And so the Taylor testimony in particular was detailed, methodical. It was the smoking gun. It was clear quid pro quo, an order coming from the president hold up aid, unless Ukraine did this.

    And so that seals the deal, I think. And I think Republicans — at least the Republican establishment — has to feel just beaten. And the question is, how do they find a way to stick with him?

    But I think the Republican mood was, wow, this is bad. Wow, this is bad.

    And so I think the key thing is to look for sort of an emotional crumbling, where they just say, we have to — we have — we can't sit by along this. I don't think we're at that place, but it was certainly a week that affected how Republican senators see this guy.

  • Judy Woodruff:

    Because, I mean — David's right, Mark. At this point, Republicans are — most of them, the vast majority of them, are saying they still don't see the solid evidence.

  • Mark Shields:

    No, they — that's those who make public statements. Those who don't, don't say that. I mean, and I think the silence does speak, if not volumes, at least chapters.

    Ambassador Taylor's testimony wasn't a smoking gun. It was a smoking armory. I mean, it really did. David's right. It was specific. It was factual. It was compelling.

    And what I found most revealing about this is, I went through Michael Atkinson, who was the inspector general, Michael McKinley, 37 years of service at the State Department, Ambassador Taylor, Marie Yovanovitch, Laura Cooper, Fiona Hill, 163 years of public service, no hedge funds, no high-tech buyouts or whatever else.

    I mean, these are people who have devoted themselves. And I think Ambassador Taylor was the witness from hell for the White House. He really was, I mean, 49 years of public service, brought back in after retirement, at the insistence of the secretary of state.

    And he cannot go unmentioned, that Mike Pompeo is violating every rule of the United States military on the responsibility of an officer to his men and to those under him. He has totally abandoned and not stood up for any of the people he's appointed.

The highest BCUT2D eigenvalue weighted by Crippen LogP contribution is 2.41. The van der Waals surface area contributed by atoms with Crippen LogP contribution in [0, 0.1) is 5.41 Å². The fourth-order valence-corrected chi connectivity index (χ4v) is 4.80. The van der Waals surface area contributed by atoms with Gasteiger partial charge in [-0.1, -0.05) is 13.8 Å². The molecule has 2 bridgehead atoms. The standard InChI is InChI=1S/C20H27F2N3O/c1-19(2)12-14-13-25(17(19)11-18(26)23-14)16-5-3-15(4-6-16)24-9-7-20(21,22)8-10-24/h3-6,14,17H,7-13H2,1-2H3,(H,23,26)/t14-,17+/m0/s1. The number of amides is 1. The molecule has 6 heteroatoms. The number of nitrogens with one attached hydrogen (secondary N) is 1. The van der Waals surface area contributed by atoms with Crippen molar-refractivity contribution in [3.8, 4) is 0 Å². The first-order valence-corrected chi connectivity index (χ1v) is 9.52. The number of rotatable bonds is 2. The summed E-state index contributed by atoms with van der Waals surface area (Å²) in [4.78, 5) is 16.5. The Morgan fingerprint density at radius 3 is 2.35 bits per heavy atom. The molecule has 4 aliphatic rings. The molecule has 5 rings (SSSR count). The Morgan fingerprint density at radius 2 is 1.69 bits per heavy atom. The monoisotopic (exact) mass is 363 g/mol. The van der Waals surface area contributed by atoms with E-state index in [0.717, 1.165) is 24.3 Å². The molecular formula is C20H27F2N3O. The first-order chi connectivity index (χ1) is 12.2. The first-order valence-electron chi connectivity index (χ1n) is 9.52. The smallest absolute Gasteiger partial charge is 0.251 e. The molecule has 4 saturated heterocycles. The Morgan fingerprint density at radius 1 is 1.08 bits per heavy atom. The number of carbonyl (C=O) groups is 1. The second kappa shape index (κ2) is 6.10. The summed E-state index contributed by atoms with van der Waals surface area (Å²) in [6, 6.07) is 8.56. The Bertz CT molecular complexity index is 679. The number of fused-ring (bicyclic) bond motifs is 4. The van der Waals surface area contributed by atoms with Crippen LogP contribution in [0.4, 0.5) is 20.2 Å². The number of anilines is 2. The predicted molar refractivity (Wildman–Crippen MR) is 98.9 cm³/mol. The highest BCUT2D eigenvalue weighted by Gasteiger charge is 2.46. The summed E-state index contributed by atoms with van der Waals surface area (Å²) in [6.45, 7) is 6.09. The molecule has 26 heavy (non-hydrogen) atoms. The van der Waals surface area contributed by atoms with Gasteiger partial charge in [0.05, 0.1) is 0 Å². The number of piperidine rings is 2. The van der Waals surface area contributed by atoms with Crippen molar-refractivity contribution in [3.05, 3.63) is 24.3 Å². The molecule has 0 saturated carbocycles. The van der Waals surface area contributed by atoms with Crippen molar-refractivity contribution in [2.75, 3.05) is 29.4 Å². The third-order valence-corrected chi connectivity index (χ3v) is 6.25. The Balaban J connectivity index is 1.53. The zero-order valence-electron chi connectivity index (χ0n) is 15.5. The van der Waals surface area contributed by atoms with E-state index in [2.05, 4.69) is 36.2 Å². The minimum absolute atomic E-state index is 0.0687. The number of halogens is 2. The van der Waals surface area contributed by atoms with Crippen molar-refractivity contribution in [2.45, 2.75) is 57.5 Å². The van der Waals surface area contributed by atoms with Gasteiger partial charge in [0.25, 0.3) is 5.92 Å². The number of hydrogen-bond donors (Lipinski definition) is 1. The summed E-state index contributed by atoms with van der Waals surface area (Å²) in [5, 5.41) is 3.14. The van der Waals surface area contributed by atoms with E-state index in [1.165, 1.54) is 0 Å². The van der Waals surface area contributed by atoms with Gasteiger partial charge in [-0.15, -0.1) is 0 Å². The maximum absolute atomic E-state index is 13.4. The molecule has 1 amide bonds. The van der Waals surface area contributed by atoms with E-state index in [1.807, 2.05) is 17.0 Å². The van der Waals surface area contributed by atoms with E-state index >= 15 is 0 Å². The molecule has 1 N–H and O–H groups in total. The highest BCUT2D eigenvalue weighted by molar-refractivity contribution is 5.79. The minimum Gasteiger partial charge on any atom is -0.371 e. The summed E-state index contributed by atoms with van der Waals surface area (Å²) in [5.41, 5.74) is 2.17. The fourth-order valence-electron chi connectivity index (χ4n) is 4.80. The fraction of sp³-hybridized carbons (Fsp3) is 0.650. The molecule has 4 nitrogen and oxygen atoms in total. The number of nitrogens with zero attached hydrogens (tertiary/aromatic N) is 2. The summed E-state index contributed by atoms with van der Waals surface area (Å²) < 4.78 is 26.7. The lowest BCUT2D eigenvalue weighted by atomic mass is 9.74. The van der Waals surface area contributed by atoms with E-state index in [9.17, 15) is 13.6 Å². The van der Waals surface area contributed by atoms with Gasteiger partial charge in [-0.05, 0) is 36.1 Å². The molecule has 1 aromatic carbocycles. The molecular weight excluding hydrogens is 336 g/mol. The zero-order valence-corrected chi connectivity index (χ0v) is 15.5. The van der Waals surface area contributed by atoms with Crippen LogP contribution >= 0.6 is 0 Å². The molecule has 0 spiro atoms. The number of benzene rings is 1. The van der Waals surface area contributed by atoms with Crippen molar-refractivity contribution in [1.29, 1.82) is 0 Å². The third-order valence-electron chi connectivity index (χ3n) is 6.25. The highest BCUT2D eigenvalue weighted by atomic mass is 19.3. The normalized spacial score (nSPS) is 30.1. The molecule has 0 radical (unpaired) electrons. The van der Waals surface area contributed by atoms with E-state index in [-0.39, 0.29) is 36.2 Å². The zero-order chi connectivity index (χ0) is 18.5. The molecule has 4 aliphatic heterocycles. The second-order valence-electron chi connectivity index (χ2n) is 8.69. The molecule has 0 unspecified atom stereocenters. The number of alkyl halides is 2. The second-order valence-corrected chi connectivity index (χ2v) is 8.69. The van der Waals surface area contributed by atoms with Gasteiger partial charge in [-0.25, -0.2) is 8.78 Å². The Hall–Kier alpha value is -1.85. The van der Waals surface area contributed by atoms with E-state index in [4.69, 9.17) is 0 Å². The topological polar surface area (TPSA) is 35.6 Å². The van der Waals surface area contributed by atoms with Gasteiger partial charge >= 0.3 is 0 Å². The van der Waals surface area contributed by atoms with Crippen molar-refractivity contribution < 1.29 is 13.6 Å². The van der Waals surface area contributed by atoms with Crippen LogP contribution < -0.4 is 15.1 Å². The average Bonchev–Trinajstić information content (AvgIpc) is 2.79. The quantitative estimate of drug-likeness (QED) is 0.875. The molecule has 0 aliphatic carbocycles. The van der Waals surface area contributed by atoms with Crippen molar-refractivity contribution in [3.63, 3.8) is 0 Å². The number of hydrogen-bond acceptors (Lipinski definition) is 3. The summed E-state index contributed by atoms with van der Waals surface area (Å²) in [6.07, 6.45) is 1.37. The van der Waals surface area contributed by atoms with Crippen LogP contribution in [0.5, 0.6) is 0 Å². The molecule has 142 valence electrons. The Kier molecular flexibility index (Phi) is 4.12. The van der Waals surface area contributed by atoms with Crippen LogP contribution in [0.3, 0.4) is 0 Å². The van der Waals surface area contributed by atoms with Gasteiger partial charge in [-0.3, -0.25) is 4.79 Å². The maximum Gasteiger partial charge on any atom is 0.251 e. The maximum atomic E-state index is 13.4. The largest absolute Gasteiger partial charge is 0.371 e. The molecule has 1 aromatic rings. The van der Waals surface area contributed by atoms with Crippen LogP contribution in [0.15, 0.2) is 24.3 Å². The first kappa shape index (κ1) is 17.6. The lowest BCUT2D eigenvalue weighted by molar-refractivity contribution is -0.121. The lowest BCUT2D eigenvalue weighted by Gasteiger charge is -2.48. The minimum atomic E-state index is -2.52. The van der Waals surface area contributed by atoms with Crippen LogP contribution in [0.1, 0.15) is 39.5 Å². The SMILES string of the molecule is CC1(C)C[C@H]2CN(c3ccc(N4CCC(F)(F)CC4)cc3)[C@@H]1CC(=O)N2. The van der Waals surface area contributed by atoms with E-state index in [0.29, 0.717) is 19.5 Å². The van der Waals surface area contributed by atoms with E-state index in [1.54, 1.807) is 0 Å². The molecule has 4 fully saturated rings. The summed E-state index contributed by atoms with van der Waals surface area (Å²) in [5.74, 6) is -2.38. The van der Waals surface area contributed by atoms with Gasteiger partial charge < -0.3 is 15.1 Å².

• Judy Woodruff:

    Secretary of state.

  • Mark Shields:

    The secretary of state.

    And these professionals who have come forward, at considerable cost and risk to their own careers in many instances, or certainly threat peace of mind. And I think his silence is a telling indictment of him and his lack of character.

  • Judy Woodruff:

    But, as we see, David, the White House continues to say — and the president is raging about this. We heard it again today.

    He's saying, these people have no credibility. And he was saying yesterday they're part of the so-called deep state.

  • David Brooks:

    Right.

  • Judy Woodruff:

    And using a lot worse language than that.

  • David Brooks:

    Yes.

    And, so far, that's holding. Impeachment is popular in the country, but it's very popular on the coastal parts of the country. Amy Walter pointed out this week that, in the swing states, its favorability rating is 10 points lower than unfavorable. People are against impeachment. In Wisconsin, it's minus seven.

    And so for Democrats to think that they can swing Republican senators, they have to get those swing states, and they have to sell the message. And, so far, they have secret hearings, which I understand you don't learn anything in a public hearing. They have to learn what happened. And so you have to get away from TV cameras for that.

    But, eventually, they're going to have to turn to public hearings in order to try to persuade the country. And whether they can do that in a month or two, whenever that happens, that, we will see.

  • Judy Woodruff:

    Some reporting that it may happen in just a couple of weeks.

    Separate from this, Mark, but some people think related, you had this revelation, reporting yesterday that the Department of Justice, which had been overseeing a probe into the origins of the Russia investigation, what the Russians did to affect the 2016 election, that was an inquiry. It's now a criminal investigation, a criminal probe.

    And the question — which raises all kinds of questions. I mean, how did it become that? We don't know.

    But I just want to show for, for all of us — this is a comment from Senator Mark Warner, who's the vice chair of the Senate Intelligence Committee.

    He said: "Senate Intel, wrapping up a three-year bipartisan investigation, we have found nothing remotely justifying this."

    He said: "Mr. Barr," referring to the attorney general's, "investigation has already jeopardize key international intelligence partnerships. He needs to come before Congress and explain himself."

    What's this — how much does this matter that this has become a criminal probe?

  • Mark Shields:

    Well, I think it does matter, starting with the Mark Warner point.

    I mean, in an ocean of roiling, rancid partisanship, the Senate Intelligence Committee has been an island of collegiality and cooperation. So I don't know if he is speaking just for himself, as the ranking Democrat and co-chair of that committee, or with the acquiescence of Senator Burr, the chairman. I don't know.